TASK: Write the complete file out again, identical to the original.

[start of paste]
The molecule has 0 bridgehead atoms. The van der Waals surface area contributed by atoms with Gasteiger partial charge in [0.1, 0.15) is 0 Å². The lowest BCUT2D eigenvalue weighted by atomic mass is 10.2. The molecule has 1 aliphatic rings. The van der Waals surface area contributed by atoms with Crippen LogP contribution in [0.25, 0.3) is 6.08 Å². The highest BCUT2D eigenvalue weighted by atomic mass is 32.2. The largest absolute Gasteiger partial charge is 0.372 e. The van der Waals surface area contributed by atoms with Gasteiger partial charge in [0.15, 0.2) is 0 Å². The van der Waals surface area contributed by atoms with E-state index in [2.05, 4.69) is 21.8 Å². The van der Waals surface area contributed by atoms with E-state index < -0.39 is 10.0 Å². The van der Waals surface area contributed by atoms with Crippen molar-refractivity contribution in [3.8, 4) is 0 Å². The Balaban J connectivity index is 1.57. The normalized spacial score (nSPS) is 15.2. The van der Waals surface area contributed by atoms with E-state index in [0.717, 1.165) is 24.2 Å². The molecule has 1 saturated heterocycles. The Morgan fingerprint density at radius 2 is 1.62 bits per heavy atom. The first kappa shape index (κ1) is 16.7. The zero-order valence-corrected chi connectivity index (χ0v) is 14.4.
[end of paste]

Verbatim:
The molecule has 0 bridgehead atoms. The van der Waals surface area contributed by atoms with Gasteiger partial charge in [0.1, 0.15) is 0 Å². The lowest BCUT2D eigenvalue weighted by atomic mass is 10.2. The molecule has 1 aliphatic rings. The van der Waals surface area contributed by atoms with Crippen LogP contribution in [0.25, 0.3) is 6.08 Å². The highest BCUT2D eigenvalue weighted by atomic mass is 32.2. The largest absolute Gasteiger partial charge is 0.372 e. The van der Waals surface area contributed by atoms with Gasteiger partial charge in [0.15, 0.2) is 0 Å². The van der Waals surface area contributed by atoms with E-state index in [2.05, 4.69) is 21.8 Å². The van der Waals surface area contributed by atoms with E-state index < -0.39 is 10.0 Å². The van der Waals surface area contributed by atoms with Crippen molar-refractivity contribution in [3.8, 4) is 0 Å². The Balaban J connectivity index is 1.57. The normalized spacial score (nSPS) is 15.2. The van der Waals surface area contributed by atoms with E-state index in [0.717, 1.165) is 24.2 Å². The molecule has 1 saturated heterocycles. The Morgan fingerprint density at radius 2 is 1.62 bits per heavy atom. The first kappa shape index (κ1) is 16.7. The zero-order valence-corrected chi connectivity index (χ0v) is 14.4.